34. 34. What’s next for Virtual Worlds? 6d. Look first to video game advertising According to eMarketer, video game advertising worldwide (figure below) is projected to jump from $692 million in 2006 to nearly $2 billion in 2011. Up to now, most of the investment is this sector has gone to scripted video games like Madden NFL, FIFA, Grand Turismo car racing series, and many more. Worldwide Video Game Advertising Spending, 2006-2011 (millions) 2006 $692 2007 $1,003 2008 $1,330 2009 $1,658 2010 $1,855 2011 $1,938 Note: includes static, dynamic and rich media in-game ads; product placemente/integration and advergaming; excludes mobile games. Source: eMarketer, April 2007 If, as projected, there is a significant increase in attention and advertising investment directed towards this segment, the marketing prospects for virtual worlds will most certainly benefit. In addition to watching the overall growth of the space, keep close tabs on developments from Sony, Microsoft, and Nintendo: 1. Sony Home – First off is the upcoming launch (Spring 2008) of Sony’s Home service, which will work exclusively with their new PS3 game system. Home’s ‘Second Life- like’ interface will act as a virtual meeting ground and personal space for all PS3 users. Players will have the opportunity to create and design their own virtual homes and invite other PS3 users over to chat, listen to music, view game clips and trophies as well as challenge each other to matches. If the Home service is just marginally successful, it may prove be an interesting platform for marketer experimentation, creating opportunities in both a virtual environment as well as specific PS3 video games themselves. One other item of note - unlike Second Life, Sony’s virtual Home service will utilize the larger TV screen instead of the PC monitor. It may be worth watching to see if the larger screen in a ‘lean-back’ environment impacts how people utilize a metaverse environment. It may prompt further ‘lean-back’ behavior as people increasingly ‘watch’ the virtual activities of others with less of an imperative to interact. 2. Microsoft’s Xbox Live Service – Already offering instant messaging (IM), video as well as game downloads (in some markets), Microsoft is now rumored to preparing the launch of an IPTV initiative on the platform. © 2007 Media Contacts :: Havas Digital 33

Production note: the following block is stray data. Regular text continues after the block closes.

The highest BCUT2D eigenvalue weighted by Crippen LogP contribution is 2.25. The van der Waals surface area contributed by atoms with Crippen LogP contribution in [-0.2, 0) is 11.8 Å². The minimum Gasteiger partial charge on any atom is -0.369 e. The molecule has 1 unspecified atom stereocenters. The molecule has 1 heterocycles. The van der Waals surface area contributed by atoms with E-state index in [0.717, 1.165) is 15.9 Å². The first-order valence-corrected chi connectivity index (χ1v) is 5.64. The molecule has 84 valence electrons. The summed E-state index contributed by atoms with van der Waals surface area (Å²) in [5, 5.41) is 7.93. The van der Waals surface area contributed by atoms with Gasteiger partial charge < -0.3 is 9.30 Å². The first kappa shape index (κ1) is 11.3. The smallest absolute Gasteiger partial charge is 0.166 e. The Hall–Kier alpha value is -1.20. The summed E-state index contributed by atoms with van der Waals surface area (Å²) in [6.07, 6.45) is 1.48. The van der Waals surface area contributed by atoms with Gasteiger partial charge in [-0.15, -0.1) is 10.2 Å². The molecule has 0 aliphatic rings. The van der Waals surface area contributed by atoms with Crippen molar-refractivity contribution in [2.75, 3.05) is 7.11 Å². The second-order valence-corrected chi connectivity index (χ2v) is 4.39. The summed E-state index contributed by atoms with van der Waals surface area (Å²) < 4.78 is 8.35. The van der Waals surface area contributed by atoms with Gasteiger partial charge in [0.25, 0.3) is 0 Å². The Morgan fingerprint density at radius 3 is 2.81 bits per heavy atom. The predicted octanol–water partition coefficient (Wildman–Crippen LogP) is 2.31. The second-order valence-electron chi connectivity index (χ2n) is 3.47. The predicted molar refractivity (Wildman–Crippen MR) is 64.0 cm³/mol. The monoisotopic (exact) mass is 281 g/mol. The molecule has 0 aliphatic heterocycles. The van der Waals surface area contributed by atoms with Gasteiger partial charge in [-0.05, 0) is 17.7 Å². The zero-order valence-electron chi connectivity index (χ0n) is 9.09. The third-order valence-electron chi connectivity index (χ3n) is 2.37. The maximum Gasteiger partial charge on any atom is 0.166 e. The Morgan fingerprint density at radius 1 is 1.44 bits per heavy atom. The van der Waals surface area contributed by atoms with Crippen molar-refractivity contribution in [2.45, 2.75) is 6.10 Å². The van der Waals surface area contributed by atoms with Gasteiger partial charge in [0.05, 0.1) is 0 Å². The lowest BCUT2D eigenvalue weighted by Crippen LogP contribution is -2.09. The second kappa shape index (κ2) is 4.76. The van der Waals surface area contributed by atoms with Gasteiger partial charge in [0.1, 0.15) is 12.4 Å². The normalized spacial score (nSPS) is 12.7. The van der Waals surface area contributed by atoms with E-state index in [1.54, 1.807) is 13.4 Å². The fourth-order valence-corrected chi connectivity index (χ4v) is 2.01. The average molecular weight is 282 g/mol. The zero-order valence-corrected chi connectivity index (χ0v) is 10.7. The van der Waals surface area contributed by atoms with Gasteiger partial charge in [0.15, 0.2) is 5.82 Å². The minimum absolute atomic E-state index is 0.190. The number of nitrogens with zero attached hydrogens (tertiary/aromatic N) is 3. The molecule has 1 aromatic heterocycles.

35. 35. What’s next for Virtual Worlds? 3. Mii’s on the Wii – The Nintendo Wii has been a surprise hit in the gaming world attracting a whole new legion of casual gamers. One of the more popular features on the Wii system is the ability to create personal avatars or Mii’s as Nintendo calls them. The Mii’s represent players or competitors in a number of the games on the system. As the Wii platform evolves, Nintendo may allow Mii’s to do more than stay confined to their user’s home system, perhaps traveling online to interact with other Mii’s for IM, gaming and more. 6e. Will Second Life scale? In Snow Crash, the popular novel by Neal Stephenson, the main character Hiro travels throughout a metaverse supporting more than 150 million simultaneous users. Second Life has already eclipsed 10 million residents and frequently tops 35K-40K concurrent users daily. If projections are correct, SL will likely push towards 25 million residents by mid-2008. 18 Can it ever support the concurrent traffic of so many potential users as depicted in Stephenson’s novel? The answer is unclear. Comments from various blogs and news reports suggest that Second Life may run into very serious infrastructure problems if the population continues to grow at its current pace.19 No question, this scalability challenge will have to be addressed if Second Life is to survive the dramatic growth spurt expected by 2008. SL’s current challenge to scale online is not without precedent. Back in the mid-90’s when online service AOL switched from an hourly to a monthly fee structure, its system could barely keep up with skyrocketing demand. Too many users tried to sign onto AOL simultaneously, pushing the online service to the breaking point. Thanks to some clever marketing from CEO Steve Case as well as some extensive server upgrades, AOL survived and eventually thrived as an online service for the remainder of the decade. Expect Second Life to have competition. Social networking service MySpace has been challenged in recent months by the likes of Bebo, Orkut, Cyworld, Facebook and others, depending on the market; so will Second Life. Virtual world creators such as Multiverse, Entropia Universe,, and even the new Chinese virtual world called, all vie for ‘virtual’ market share from early mover Second Life. © 2007 Media Contacts :: Havas Digital 34